Robert M. Wallace received his B.S. in Physics and Applied Mathematics in 1982 at the University of Pittsburgh where he also earned his M.S. (1984) and Ph.D. (1988) in Physics, under Prof. W. J. Choyke. From 1988 to 1990, he was a postdoctoral research associate in the Department of Chemistry at the Pittsburgh Surface Science Center under Prof. John T. Yates, Jr.
In 1990, he joined Texas Instruments Central Research Laboratories as a Member of Technical Staff (MTS) in the Materials Characterization Branch of the Materials Science Laboratory, and was elected as a Senior MTS in 1996. Dr. Wallace was then appointed in 1997 to manage the Advanced Technology branch in TI’s R&D which focused on advanced device concepts and the associated material integration issues. In May 1999, he joined the faculty at the University of North Texas as a Professor of Materials Science and director of the Laboratory for Electronic Materials and Devices. In 2003, he joined the faculty in the Erik Jonsson School of Engineering and Computer Science at the University of Texas at Dallas (UTD) as a Professor of Electrical Engineering and Physics. He is a founding member of the Materials Science and Engineering program at UTD, served as an interim head for the program. Dr. Wallace also has appointments in the Departments of Electrical Engineering, Mechanical Engineering, and Physics.
Research in the Wallace group focuses on the study of surfaces and interfaces, particularly with applications to electronic materials and the resultant devices fabricated from them. Current interests include materials systems leading to concepts that may enable further scaling of integrated circuit technology and beyond CMOS-based logic. These include the study of the surfaces and interfaces of compound semiconductor systems including arsenides (e.g. InGaAs), nitrides (e.g. GaN), phosphides (e.g. InP), as well as antimondies (e.g. GaSb), and most recent 2D materials such as graphene and transition metal dichalcogenides. He has authored or co-authored over 300 publications in peer reviewed journals and proceedings, and is an inventor on 45 US and 27 international patents/applications.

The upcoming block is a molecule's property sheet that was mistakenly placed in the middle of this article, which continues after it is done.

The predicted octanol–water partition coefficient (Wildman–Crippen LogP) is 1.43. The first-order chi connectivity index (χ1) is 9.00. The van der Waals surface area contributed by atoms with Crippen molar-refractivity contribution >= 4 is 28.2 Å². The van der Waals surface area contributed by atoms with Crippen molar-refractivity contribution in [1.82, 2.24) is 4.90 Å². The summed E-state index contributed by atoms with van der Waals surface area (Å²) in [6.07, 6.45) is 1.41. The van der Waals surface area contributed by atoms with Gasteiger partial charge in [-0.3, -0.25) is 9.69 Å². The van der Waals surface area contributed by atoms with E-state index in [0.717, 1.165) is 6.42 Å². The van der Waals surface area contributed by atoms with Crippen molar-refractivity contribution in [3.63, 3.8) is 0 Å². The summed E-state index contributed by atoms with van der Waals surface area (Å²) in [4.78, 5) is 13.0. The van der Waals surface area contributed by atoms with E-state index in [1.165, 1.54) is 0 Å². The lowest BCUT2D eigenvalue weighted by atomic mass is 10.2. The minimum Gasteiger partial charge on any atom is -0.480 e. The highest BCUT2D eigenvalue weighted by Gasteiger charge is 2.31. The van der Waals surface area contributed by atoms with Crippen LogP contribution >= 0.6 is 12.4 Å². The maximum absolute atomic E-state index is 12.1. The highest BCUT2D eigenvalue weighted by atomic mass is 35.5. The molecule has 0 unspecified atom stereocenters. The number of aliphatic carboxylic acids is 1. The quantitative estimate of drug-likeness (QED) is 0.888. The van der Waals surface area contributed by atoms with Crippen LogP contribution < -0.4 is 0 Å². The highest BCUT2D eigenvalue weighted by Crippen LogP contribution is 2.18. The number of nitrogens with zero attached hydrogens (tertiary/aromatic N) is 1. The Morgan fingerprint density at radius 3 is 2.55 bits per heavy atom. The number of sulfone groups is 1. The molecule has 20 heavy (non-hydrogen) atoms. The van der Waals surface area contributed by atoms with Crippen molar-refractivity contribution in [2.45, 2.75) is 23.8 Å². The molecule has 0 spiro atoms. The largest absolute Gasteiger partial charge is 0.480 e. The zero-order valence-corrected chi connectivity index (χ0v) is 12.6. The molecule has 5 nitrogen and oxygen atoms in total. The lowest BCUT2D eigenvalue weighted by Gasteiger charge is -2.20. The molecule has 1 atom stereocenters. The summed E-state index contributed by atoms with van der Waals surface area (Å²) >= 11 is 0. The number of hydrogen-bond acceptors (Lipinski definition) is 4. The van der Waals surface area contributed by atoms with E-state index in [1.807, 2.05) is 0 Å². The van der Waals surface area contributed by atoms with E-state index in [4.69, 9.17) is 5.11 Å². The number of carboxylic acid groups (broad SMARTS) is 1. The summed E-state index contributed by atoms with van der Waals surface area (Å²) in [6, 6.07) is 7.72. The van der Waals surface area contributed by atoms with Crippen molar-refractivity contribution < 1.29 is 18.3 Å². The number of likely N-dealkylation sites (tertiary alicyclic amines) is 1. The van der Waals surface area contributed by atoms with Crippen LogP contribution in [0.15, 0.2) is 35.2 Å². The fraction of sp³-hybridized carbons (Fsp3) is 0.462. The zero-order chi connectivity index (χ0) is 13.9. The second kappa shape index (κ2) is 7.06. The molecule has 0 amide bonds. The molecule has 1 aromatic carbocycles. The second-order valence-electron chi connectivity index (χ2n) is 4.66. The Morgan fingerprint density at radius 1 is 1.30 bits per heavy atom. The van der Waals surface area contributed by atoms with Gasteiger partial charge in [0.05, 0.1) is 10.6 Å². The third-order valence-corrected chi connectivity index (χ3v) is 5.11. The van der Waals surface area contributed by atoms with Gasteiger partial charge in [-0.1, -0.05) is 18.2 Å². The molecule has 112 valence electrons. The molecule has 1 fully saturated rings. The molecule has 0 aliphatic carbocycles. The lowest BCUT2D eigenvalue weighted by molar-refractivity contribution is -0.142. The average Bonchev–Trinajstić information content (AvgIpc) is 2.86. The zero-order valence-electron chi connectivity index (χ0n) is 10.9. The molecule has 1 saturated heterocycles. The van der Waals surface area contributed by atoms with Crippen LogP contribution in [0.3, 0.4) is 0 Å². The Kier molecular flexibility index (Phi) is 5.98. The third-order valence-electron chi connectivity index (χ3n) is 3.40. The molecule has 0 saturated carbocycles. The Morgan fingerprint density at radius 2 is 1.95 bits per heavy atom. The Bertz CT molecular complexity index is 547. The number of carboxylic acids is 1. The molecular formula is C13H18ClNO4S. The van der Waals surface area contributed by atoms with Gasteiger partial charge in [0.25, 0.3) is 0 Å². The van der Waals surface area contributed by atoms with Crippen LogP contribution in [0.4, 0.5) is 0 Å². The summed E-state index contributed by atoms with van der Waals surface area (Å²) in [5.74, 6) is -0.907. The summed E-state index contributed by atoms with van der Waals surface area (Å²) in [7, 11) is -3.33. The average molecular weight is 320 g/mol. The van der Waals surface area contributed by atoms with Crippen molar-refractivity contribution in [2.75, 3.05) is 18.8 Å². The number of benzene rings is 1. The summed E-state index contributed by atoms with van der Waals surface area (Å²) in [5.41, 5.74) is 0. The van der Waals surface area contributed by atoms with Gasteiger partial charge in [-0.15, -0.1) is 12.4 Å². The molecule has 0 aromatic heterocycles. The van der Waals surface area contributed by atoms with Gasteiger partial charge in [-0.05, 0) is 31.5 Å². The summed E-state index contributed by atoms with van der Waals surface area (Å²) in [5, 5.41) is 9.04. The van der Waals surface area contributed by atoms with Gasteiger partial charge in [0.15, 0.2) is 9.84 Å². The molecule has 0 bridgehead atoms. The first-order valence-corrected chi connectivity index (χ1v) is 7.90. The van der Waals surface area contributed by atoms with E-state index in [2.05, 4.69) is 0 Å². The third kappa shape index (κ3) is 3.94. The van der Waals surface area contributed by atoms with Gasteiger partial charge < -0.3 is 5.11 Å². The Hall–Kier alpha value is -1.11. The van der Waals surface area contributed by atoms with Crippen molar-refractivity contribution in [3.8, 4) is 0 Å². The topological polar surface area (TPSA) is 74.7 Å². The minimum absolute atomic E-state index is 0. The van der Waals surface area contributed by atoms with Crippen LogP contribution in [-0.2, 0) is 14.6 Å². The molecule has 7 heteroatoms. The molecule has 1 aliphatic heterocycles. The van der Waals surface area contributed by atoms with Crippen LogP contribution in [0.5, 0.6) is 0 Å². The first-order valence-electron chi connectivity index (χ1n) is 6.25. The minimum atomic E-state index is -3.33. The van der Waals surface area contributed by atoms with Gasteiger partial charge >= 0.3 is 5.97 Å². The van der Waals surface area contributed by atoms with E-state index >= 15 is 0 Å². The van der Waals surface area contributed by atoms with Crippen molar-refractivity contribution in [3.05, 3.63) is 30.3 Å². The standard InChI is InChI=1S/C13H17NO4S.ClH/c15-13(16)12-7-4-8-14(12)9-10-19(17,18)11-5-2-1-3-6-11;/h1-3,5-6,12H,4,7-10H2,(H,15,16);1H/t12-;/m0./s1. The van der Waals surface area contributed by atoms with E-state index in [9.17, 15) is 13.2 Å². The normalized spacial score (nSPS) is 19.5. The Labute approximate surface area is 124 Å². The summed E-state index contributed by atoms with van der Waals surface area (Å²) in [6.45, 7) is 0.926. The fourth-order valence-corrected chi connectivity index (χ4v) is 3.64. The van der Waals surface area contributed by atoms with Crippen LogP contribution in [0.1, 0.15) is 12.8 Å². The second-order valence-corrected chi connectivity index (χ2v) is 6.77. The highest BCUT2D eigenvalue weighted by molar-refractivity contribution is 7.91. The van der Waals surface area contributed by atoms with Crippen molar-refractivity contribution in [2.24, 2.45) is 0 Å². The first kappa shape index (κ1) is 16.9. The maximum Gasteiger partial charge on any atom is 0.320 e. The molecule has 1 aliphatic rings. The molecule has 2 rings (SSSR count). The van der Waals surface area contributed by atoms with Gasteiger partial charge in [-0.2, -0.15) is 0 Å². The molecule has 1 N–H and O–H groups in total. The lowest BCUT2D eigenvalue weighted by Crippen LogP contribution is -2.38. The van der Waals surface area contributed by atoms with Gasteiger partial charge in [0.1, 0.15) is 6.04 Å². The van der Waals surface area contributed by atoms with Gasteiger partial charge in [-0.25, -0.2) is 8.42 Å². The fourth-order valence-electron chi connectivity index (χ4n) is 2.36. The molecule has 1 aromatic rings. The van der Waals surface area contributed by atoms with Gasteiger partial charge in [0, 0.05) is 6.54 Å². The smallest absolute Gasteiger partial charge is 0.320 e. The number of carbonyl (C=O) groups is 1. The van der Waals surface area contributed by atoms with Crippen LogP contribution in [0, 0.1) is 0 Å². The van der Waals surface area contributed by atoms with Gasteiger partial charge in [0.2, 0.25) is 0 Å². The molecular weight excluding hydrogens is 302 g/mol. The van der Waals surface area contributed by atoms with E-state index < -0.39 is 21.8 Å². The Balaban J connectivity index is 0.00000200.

Dr. Wallace is also a co-inventor of the Hf-based high-k gate dielectric materials now used by the semiconductor industry for advanced high performance logic in microprocessors. He was named Fellow of the AVS in 2007 and an IEEE Fellow in 2009 for his contributions to the field of high-k dielectrics in integrated circuits.
The size reduction and economics of integrated circuits, captured since the 1960’s in the form of Moore’s Law, is under serious challenge. Current industry roadmaps reveal that physical limitations include reaching aspects associated with truly atomic dimensions, and the cost of manufacturing is reaching such values that only 2 or 3 companies can afford leading edge capabilities. To address the physical limitations, 2D materials such as graphene, phosphorene, h-BN, and transition metal dichalcogenides have captured the imagination of the electronics community for advanced applications in nanoelectronics and optoelectronics. The ideal materials have much appeal, but the reality of defects and impurities will surely compromise the intrinsic performance of such device technologies. This talk will present a sample of our recent work examining defects, impurities, and passivation, as well as the potential device performance implications.